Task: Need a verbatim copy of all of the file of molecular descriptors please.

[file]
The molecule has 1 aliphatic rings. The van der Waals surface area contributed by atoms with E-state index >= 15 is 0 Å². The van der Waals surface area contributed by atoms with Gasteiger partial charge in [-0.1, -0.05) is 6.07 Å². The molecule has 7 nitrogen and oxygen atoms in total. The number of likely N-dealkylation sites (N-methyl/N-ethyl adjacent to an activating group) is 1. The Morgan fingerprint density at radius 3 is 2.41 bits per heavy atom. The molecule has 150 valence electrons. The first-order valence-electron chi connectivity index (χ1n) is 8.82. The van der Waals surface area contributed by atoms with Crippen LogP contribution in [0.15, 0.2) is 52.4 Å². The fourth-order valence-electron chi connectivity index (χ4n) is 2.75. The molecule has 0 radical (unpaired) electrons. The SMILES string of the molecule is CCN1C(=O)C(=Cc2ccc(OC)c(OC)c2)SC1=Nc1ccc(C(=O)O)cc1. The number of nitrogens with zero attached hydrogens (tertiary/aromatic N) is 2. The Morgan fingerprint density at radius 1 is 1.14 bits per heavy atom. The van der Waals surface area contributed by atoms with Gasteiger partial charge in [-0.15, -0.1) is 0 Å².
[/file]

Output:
The molecule has 1 aliphatic rings. The van der Waals surface area contributed by atoms with E-state index >= 15 is 0 Å². The van der Waals surface area contributed by atoms with Gasteiger partial charge in [-0.1, -0.05) is 6.07 Å². The molecule has 7 nitrogen and oxygen atoms in total. The number of likely N-dealkylation sites (N-methyl/N-ethyl adjacent to an activating group) is 1. The Morgan fingerprint density at radius 3 is 2.41 bits per heavy atom. The molecule has 150 valence electrons. The first-order valence-electron chi connectivity index (χ1n) is 8.82. The van der Waals surface area contributed by atoms with Crippen LogP contribution in [0.15, 0.2) is 52.4 Å². The fourth-order valence-electron chi connectivity index (χ4n) is 2.75. The molecule has 0 radical (unpaired) electrons. The SMILES string of the molecule is CCN1C(=O)C(=Cc2ccc(OC)c(OC)c2)SC1=Nc1ccc(C(=O)O)cc1. The number of nitrogens with zero attached hydrogens (tertiary/aromatic N) is 2. The Morgan fingerprint density at radius 1 is 1.14 bits per heavy atom. The van der Waals surface area contributed by atoms with Gasteiger partial charge in [-0.15, -0.1) is 0 Å².